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Bloomsbury attitudes to the Great War

The Great War still haunts us. This book draws together examples of the ‘aesthetic pacifism’ practised during the Great War by such celebrated individuals as Virginia Woolf, Siegfried Sassoon and Bertrand Russell. It also tells the stories of those less well known who shared the attitudes of the Bloomsbury Group when it came to facing the first ‘total war’. The five-year research for this study gathered evidence from all the major archives in Great Britain and abroad in order to paint a complete picture of this unique form of anti-war expression. The narrative begins with the Great War's effect on philosopher-pacifist Bertrand Russell and Cambridge University.

3 Academics at war – Bertrand Russell and Cambridge The University and the outbreak of war The thoughts and actions of the Cambridge mathematician and philosopher Bertrand Russell are central to this book. Russell was able to articulate with extraordinary clarity a fully humanistic opposition to the Great War and his ideas on war and the prevention of it directly affected the thinking of other individuals through his books, articles and speeches. On occasion, Russell’s concepts were echoed spontaneously by other like-minded people – often from dissimilar

in A war of individuals
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Bloomsbury ‘member’ Roger Fry) had been largely inspired by the ethics of Dickinson’s rejected Christian background and the philosophy of McTaggart, though Dickinson was ultimately more affected by G.E. Moore’s Principia Ethica, which appeared in 1903. Dickinson was fifty-two in 1914 and following the outbreak of war he, like Bertrand Russell (see Chapter 3), wrote numerous articles on the war. He and Russell both joined the Union of Democratic Control and the No Conscription Fellowship, with Dickinson becoming President of the Cambridge branch of chap2.p65 18 03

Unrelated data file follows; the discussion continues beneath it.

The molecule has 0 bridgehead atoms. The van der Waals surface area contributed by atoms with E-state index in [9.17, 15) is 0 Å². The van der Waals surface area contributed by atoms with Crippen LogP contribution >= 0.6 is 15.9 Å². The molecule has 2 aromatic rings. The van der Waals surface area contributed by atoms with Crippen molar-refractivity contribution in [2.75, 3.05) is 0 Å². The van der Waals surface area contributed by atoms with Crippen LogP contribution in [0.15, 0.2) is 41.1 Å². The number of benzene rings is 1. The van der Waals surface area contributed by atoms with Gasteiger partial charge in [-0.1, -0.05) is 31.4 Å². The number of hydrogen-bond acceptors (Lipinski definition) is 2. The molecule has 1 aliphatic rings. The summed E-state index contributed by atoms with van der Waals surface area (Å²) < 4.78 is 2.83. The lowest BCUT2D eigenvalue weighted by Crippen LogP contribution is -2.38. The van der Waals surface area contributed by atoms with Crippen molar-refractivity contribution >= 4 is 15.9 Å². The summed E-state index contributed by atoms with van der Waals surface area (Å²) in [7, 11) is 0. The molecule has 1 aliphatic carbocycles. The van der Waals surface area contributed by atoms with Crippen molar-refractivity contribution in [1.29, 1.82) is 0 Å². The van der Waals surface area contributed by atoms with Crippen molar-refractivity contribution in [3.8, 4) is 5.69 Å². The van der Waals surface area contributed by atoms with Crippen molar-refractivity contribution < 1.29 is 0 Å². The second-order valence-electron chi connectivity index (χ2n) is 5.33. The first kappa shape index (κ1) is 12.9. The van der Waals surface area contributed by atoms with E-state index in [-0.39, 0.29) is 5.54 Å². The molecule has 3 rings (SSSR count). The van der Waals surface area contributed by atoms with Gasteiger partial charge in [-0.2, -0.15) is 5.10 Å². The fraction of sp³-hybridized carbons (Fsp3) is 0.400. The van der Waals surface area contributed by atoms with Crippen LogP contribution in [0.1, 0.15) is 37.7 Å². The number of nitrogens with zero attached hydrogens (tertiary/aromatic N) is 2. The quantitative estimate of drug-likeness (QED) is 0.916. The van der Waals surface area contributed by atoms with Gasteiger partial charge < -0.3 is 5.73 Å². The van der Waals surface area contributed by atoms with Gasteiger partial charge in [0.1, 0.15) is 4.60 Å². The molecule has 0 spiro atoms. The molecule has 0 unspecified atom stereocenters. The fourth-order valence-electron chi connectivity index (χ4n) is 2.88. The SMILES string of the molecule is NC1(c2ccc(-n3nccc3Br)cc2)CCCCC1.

in A war of individuals
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4 Writers at war Bertrand Russell was just one man largely thinking and acting alone – and therein rests his reputation. But to what extent – whether in private or public – did similar anti-war concerns to those of Russell and the Bloomsbury circle express themselves among the intelligentsia? The bulk of the evidence derives from the letters that sped back and forth between contemporary writers, artists and thinkers, during a time of unexpected conflict – a conflict that provoked much doubt and debate. In common with Bertrand Russell, E.M. Forster believed the

in A war of individuals
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humanistic, aesthetic and moral contexts: not simply the cases of individuals who believed all war to be wrong, but also – using a term Martin Ceadel employs – amongst pacificists, such as the celebrated philosopher Bertrand Russell, who regarded some wars as justifiable. Crucially, aesthetic opposition to the conflict was identified as such at the time. Howard Marten, chairman of the Harrow branch of the anti call-up No Conscription Fellowship and a conscientious objector,3 noted that, in his view, the individuals who opposed the war were, ‘men from every conceivable